Russian police detained 'Moldovan scheme' participant in Plakhotnyuk and Platon's case
The Victoriabank shareholder participated in the scheme for money laundering in Moldovan banks.
Employees of the Investigation Department of the Ministry of Internal Affairs of Russia detained a resident of the Moscow region, Alexander Korkin, as part of the investigation of a criminal case under Art. 210 of the Criminal Code of the Russian Federation (Creation of a Criminal Community) and 193.1 of the Criminal Code of the Russian Federation (Illegal export of capital under false documents), the MIA press service reported. He was arrested on February 8, but it became known only now. His defense has already filed an appeal on a chosen measure of restraint in the Moscow City Court, but the consideration of the complaint has not yet been scheduled.
Alexander Korkin was a shareholder of Victoriabank - the first commercial bank of Moldova, established in 1989. The bank’s owner is considered the Head of the Democratic Party of Moldova, Vladimir Plakhotnyuk, whom the ICR accuses in absentia of creating a criminal group to prepare an assassination attempt on his political opponent Renato Usaty. Plakhotnyuk is also a defendant in a case of money laundering through the 'Moldovan scheme.' His partner was Vyacheslav Platon, whom a Chisinau court sentenced him to 18 years in prison in 2017. The investigation proved his guilt in money laundering and embezzlement on a particularly large scale. According to investigators, Platon stole about a billion lei ($ 50 million at the then exchange rate). He called his sentence a “political trial,” and pointed to his former business partner Vladimir Plakhotnyuk as the customer of the case against him.
According to the Ministry of Internal Affairs of Russia, citizens of Russia and Moldova created an international criminal community "in order to carry out large-scale illegal currency transactions." The organizers of the 'laundry' are believed to be Vladimir Plakhotnyuk and Vyacheslav Platon, who have Russian citizenship. During 2013 and 2014, on far-fetched grounds and forged documents, they transferred money from the accounts of Zapadny bank and Russian Land Bank, which are under their control, to the accounts of non-residents - BC Moldindconbank S.A. and other companies under the pretext of selling currency. The money received in Russian rubles was debited from the correspondent accounts of Russian banks in BC Moldindconbank S.A. on counterfeit decisions of the courts of the Republic of Moldova in favor of foreign individuals and legal entities (non-residents). In total, upwards of 37 billion rubles ($ 564.7 m) were funneled from Russia.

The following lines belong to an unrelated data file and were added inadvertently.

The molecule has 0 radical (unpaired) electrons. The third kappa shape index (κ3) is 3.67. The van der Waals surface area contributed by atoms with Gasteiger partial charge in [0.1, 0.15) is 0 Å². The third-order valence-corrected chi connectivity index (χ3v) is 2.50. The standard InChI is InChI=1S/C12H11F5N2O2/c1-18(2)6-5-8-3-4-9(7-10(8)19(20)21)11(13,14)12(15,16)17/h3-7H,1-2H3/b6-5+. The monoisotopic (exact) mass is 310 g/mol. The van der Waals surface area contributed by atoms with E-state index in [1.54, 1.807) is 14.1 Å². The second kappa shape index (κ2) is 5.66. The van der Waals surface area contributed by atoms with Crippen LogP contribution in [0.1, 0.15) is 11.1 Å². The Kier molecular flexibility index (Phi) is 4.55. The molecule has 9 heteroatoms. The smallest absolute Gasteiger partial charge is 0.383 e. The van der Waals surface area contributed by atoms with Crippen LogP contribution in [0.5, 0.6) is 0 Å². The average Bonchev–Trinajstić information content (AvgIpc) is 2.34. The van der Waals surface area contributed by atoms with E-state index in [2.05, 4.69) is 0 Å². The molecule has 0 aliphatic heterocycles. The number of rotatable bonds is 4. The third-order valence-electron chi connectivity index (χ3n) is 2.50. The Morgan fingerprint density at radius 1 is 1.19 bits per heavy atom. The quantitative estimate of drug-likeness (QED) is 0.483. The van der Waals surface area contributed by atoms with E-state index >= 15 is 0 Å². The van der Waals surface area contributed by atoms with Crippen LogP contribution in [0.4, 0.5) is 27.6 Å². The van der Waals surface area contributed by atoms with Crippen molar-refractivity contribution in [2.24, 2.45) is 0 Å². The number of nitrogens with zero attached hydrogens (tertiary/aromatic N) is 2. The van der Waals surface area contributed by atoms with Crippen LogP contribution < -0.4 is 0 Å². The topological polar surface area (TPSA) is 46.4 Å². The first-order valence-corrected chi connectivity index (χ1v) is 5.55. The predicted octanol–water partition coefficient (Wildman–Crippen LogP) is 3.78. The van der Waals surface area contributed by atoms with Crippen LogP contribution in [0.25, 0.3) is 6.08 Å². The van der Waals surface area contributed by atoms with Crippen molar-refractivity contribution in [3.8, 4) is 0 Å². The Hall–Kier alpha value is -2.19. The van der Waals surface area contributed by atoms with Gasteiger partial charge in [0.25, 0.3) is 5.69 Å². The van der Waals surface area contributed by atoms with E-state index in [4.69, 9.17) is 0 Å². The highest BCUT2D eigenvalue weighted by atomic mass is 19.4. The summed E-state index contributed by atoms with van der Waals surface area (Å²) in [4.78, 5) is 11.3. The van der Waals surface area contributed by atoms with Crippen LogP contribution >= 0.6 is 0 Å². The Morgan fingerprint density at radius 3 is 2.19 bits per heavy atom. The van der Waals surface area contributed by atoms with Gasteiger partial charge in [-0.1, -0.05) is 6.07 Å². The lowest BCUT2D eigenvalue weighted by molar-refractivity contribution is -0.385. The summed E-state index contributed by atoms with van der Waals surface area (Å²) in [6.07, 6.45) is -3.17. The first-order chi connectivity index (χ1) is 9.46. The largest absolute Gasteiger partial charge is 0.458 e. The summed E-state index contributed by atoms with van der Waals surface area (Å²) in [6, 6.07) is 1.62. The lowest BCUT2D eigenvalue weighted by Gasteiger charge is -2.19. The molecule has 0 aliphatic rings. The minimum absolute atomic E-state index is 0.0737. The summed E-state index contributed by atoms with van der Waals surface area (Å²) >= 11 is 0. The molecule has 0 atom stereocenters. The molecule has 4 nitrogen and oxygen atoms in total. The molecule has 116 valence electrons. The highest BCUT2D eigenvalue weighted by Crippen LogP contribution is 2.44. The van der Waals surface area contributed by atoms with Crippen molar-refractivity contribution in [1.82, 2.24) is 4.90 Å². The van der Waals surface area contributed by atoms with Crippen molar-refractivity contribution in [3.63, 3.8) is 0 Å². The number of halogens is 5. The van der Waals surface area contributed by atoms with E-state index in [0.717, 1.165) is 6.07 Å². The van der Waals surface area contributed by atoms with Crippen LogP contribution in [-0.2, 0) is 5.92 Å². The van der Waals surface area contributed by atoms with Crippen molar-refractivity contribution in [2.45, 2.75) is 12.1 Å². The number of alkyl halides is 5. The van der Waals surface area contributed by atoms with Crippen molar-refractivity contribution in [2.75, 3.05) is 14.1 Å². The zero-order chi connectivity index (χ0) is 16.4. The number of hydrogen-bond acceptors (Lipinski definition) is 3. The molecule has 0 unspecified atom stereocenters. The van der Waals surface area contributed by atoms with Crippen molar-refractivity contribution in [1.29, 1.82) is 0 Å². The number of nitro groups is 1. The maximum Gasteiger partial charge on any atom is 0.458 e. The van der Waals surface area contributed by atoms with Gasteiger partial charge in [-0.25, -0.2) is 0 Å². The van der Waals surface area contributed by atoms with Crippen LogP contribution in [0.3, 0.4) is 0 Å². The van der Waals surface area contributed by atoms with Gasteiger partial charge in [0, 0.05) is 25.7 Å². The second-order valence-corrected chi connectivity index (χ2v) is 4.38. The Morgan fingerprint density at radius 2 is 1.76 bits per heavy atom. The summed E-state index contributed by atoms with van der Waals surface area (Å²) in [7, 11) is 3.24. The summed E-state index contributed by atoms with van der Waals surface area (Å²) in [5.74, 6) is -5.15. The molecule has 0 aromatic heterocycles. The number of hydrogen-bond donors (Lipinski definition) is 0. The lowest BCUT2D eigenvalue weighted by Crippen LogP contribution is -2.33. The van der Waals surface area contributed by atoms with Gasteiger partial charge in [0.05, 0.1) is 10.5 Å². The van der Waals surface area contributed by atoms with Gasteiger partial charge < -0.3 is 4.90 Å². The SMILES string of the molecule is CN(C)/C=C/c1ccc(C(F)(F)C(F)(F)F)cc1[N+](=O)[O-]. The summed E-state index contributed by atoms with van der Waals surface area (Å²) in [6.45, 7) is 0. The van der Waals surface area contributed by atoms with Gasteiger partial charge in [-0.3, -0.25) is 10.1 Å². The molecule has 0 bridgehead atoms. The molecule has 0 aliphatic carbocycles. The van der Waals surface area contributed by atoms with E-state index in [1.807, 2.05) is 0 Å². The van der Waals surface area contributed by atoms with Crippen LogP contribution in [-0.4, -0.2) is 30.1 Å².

Back in November 2015, The CrimeRussia revealed a money laundering scheme through the 'Moldovan scheme' through Bank de Economii and Moldindconbank. The former member of the Moldovan parliament, Vyacheslav Platon, controlled Moldindconbank, being its majority shareholder, and the former Vice President of the National Bank of Moldova (NBM), Emma Tebyrtse (detained in 2016), managed the banks. The scheme was controlled by Vladimir Plakhotnyuk. From the Russian side, the Russian 'cashier' Alexander Grigoryev took part in the scheme. In 2012-2014, his Russian Land Bank became one of the leaders in terms of suspicious operations with Moldindconbank. Then about $ 4.5 billion passed through it. In October 2015, Grigoryev was detained by Russian law enforcement officers. However, in another case - on withdrawal of funds from Doninvest bank.
According to the former Deputy Chief of the Service for the Prevention and Combating of Money Laundering at the National Center for Combating Corruption, Mikhail Gofman, Moldova has become an offshore, in which billions of dollars roll out. The main benefits of this situation were reaped by businesspeople Vladimir Plakhotnyuk and Vyacheslav Platon, as well as some influential people from Russia featured in the famous 'Magnitsky list.'
It concerns entrepreneur Dmitry Motorin, Boris Usherovich, a co-owner of the Group of Companies 1520, and Novoe Vremya board member, Ivan Stankevich. Motorin is accused of giving a bribe on an especially large scale, and Stankevich and Usherovich are charged with bribe-taking.
This week, the judicial debates in the trial of Vladimir Barsukov-Kumarin charged with creation of Tambovskie organized criminal group have been finished in the Kuibyshevsky District Court of St. Petersburg. If the court upholds the stance of the state prosecution, the once-influential criminal ‘authority’ may be convicted to almost 25 years behind bars. In reality, this translates into a life term for the legend of criminal St. Petersburg.